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Issue: Summer 2015-6

SF Franchises and Contemporary Science Fiction

First of all, I enjoyed Star Wars: The Force Awakens. It was a great ride. I got to be twelve again. ("The golden age of science fiction is twelve.")

movie still, Star Wars The Force Awakens, Featured article by David Gerrold; 240x244

I loved that it was big and bold and brassy. I loved it in 42-channel sound and 5-dimensional Imaxarama. But most of all, I loved seeing old friends and making new ones -- both onscreen and the group I was seeing it with.

I had a great time. And I will go see it again soon. I give it an 8, maybe an 8.5. (Once again it becomes obvious that the laws of physics work differently in the Star Wars universe, but so what? I had fun.)

I also love Star Trek. I love The Original Series. But as much as I loved it then and still love it now, I am also aware that the laws of physics in the Star Trek universe are not the same laws of physics in this universe. I also recognize that Trek wasn't the "pure" SF of the books -- it was science fiction for television, which is a whole other kind of writing.

I stress this first ... because what I'm about to say is likely to piss some people off -- people who aren't taking the time to understand the point I really want to make.

In one respect, Star Trek and Star Wars have NOT been good for the science fiction genre. In ONE respect.

Now, before I get there -- I do want to point out that both of those franchises have been extraordinarily popular, more popular than the Beatles (Paul McCartney's first group), and have drawn millions of new readers to the SF genre. That has been good for SF.

But ... along the way, both of those franchises have redefined SF back to the level of the pulps. They are not about ideas as much as they are about adventures with spaceships, ray guns, aliens, and robots. They're about special effects and beating up villains.

Yes, some of the adventures have been spectacular -- but there is so much more to SF as well.

There is a branch of SF that is considered "hardcore" -- Arthur C. Clarke wrote hardcore SF, so did Heinlein in the first half of his career. Asimov as well, and Hal Clement. Greg Benford. Andy Weir.

movie poster, 2001 A Space Odyssey, featured article by David Gerrold; 220x330

In the movies, we got Destination Moon, Forbidden Planet, 2001: A Space Odyssey, The Martian, and many others, which were also adventures, but they were adventures about science as well -- adventures in possibility.

These stories are my favorite kind of SF -- and no, before you tell me I'm wrong, I also like most of the other flavors as well -- but I love science fiction that's strongly rooted in science.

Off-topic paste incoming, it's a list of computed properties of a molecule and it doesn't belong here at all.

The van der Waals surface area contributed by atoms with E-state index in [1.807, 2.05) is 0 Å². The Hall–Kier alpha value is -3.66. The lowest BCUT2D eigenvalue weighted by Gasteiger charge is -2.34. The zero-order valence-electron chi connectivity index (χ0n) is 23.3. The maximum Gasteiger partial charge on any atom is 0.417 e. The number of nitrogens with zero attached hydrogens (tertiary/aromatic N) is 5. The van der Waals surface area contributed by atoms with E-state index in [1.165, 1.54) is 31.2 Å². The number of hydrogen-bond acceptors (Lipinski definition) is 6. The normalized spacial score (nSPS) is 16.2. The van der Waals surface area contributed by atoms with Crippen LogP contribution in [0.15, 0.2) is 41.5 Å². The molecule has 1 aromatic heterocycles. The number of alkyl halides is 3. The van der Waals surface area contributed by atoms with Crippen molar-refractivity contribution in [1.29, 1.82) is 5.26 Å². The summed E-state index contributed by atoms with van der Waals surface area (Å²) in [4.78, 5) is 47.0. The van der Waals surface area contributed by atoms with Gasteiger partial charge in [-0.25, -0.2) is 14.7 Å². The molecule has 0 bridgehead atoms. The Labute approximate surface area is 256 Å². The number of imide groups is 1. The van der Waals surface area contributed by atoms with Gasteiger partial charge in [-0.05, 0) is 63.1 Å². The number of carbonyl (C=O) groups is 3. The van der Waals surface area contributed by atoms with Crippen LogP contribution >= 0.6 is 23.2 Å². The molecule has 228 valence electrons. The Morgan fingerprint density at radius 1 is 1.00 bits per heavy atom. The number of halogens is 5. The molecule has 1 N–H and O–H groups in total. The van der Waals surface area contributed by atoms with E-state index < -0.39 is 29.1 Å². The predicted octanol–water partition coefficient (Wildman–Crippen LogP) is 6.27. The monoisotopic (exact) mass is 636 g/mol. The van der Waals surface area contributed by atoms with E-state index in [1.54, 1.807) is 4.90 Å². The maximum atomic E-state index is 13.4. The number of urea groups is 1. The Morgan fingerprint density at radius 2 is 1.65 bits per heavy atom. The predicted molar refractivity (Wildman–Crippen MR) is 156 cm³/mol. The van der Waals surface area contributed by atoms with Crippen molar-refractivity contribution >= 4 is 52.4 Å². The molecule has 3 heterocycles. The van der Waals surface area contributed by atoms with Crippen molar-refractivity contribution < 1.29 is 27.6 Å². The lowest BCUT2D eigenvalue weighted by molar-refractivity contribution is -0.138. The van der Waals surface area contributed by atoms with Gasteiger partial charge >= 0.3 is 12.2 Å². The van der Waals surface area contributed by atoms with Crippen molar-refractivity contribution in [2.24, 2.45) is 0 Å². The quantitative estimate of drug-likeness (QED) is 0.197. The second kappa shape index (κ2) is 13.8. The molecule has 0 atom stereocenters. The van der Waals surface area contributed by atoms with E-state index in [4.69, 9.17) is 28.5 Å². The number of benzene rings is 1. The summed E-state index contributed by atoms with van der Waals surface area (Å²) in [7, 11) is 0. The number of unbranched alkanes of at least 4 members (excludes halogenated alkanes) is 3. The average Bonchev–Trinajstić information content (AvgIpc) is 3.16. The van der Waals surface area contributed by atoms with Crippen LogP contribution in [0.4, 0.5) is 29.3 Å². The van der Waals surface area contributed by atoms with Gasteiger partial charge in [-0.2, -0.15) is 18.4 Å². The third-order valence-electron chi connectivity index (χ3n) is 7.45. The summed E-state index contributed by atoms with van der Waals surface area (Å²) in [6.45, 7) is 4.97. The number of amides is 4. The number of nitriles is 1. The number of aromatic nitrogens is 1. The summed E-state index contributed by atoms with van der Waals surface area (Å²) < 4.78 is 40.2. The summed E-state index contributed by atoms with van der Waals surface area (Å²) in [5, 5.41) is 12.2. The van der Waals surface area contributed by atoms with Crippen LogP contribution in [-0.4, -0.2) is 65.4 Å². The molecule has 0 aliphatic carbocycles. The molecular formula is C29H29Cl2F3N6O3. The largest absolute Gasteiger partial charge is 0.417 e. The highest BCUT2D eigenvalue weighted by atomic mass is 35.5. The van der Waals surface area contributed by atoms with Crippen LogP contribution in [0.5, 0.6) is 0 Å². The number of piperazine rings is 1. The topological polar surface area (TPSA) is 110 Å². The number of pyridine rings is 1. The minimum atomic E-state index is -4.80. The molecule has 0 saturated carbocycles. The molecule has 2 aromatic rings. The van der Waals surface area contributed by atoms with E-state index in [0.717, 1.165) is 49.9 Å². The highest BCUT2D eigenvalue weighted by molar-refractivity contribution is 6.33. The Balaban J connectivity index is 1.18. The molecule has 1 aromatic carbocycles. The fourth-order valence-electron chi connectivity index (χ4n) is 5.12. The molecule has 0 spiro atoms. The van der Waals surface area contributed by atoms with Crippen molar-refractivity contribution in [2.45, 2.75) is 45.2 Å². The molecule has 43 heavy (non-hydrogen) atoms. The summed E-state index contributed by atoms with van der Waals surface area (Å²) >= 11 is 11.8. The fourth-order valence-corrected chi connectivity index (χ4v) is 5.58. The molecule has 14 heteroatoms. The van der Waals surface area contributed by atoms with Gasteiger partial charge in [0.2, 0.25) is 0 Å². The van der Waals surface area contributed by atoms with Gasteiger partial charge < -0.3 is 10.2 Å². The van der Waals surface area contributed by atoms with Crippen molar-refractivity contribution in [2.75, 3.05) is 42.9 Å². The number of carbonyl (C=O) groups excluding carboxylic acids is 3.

So where I say that Trek and Star Wars have had a negative influence on SF is that the perception of SF as space opera has drawn too much attention away from the science in science fiction. And ... in particular, there are several (perhaps many) talented authors who are settling for writing space opera (variations on Trek or Star Wars) instead of the broader challenges of tackling the big ideas.

I have not been able to keep up with the thousands of stories and books published every year. My to-be-read shelves are overflowing. So I can't guess at if this is a minor thing in SF or a major trend. But in terms of publicity -- well, I'm thrilled that The Martian was a big hit as a book and as a movie. I hope Saturn Run (by John Sandford and Ctein) repeats that success, it's a great book. And I look forward to some of the stuff that's currently in the works.

I know that there are still many authors who continue to work in the hard-science vein. (Kim Stanley Robinson's 2312 was brilliant.) So I'm not complaining about space opera -- I'm not wishing for it to go away. I love space opera, it was the space opera of Buck Rogers and Flash Gordon that first attracted me to science fiction. I just wish that the science-based adventures in science fiction could be getting more attention in the SF community and in the larger world. Because I think science is the greater adventure.

December, 2015
Reprinted by permission.

photograph, David Gerrold; 170x253

David Gerrold is a American-based writer of short and long fiction and scripts.

Interview with David Gerrold; David Gerrold: Me and Science Fiction; Stucture, Structure, Structure (commentary); Gerrold answers The Usual Questions (interview); Movie Review, The Martian Child; David Gerrold film/tv listing (IMDB)
Author's web site
David Gerrold on Facebook

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